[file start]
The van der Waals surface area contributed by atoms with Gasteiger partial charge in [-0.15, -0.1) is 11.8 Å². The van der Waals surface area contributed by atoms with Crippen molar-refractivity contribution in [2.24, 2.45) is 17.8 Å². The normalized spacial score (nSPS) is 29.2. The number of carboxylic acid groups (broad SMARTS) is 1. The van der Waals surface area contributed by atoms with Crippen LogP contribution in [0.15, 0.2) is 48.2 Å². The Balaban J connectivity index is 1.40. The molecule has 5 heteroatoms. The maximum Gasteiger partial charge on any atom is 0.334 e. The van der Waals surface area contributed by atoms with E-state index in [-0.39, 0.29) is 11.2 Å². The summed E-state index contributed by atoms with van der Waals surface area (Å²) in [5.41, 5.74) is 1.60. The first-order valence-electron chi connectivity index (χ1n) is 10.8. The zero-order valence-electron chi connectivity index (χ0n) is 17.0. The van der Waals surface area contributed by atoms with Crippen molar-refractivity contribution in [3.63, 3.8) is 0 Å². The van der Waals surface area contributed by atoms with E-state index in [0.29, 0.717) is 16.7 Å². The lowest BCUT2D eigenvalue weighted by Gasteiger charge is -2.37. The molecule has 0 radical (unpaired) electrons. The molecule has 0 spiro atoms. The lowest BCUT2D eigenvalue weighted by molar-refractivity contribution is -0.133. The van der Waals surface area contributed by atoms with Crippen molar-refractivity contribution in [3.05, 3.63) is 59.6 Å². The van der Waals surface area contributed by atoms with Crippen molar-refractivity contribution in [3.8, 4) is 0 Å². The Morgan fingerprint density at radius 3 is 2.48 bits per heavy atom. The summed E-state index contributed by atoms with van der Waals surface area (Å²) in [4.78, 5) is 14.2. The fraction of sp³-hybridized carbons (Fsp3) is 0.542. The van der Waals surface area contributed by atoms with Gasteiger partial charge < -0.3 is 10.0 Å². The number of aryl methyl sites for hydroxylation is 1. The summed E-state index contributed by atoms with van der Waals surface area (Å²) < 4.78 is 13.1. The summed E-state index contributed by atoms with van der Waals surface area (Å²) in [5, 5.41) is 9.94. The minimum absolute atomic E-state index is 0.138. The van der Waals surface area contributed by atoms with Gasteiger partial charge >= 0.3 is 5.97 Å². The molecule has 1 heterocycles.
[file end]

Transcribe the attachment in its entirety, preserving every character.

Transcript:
The van der Waals surface area contributed by atoms with Gasteiger partial charge in [-0.15, -0.1) is 11.8 Å². The van der Waals surface area contributed by atoms with Crippen molar-refractivity contribution in [2.24, 2.45) is 17.8 Å². The normalized spacial score (nSPS) is 29.2. The number of carboxylic acid groups (broad SMARTS) is 1. The van der Waals surface area contributed by atoms with Crippen LogP contribution in [0.15, 0.2) is 48.2 Å². The Balaban J connectivity index is 1.40. The molecule has 5 heteroatoms. The maximum Gasteiger partial charge on any atom is 0.334 e. The van der Waals surface area contributed by atoms with E-state index in [-0.39, 0.29) is 11.2 Å². The summed E-state index contributed by atoms with van der Waals surface area (Å²) in [5.41, 5.74) is 1.60. The first-order valence-electron chi connectivity index (χ1n) is 10.8. The zero-order valence-electron chi connectivity index (χ0n) is 17.0. The van der Waals surface area contributed by atoms with Crippen molar-refractivity contribution in [3.63, 3.8) is 0 Å². The van der Waals surface area contributed by atoms with E-state index in [0.29, 0.717) is 16.7 Å². The lowest BCUT2D eigenvalue weighted by Gasteiger charge is -2.37. The molecule has 0 radical (unpaired) electrons. The molecule has 0 spiro atoms. The lowest BCUT2D eigenvalue weighted by molar-refractivity contribution is -0.133. The van der Waals surface area contributed by atoms with Crippen molar-refractivity contribution in [3.05, 3.63) is 59.6 Å². The van der Waals surface area contributed by atoms with Crippen molar-refractivity contribution in [3.8, 4) is 0 Å². The Morgan fingerprint density at radius 3 is 2.48 bits per heavy atom. The summed E-state index contributed by atoms with van der Waals surface area (Å²) in [4.78, 5) is 14.2. The fraction of sp³-hybridized carbons (Fsp3) is 0.542. The van der Waals surface area contributed by atoms with Gasteiger partial charge < -0.3 is 10.0 Å². The number of aryl methyl sites for hydroxylation is 1. The summed E-state index contributed by atoms with van der Waals surface area (Å²) < 4.78 is 13.1. The summed E-state index contributed by atoms with van der Waals surface area (Å²) in [5, 5.41) is 9.94. The minimum absolute atomic E-state index is 0.138. The van der Waals surface area contributed by atoms with Gasteiger partial charge >= 0.3 is 5.97 Å². The molecule has 1 heterocycles.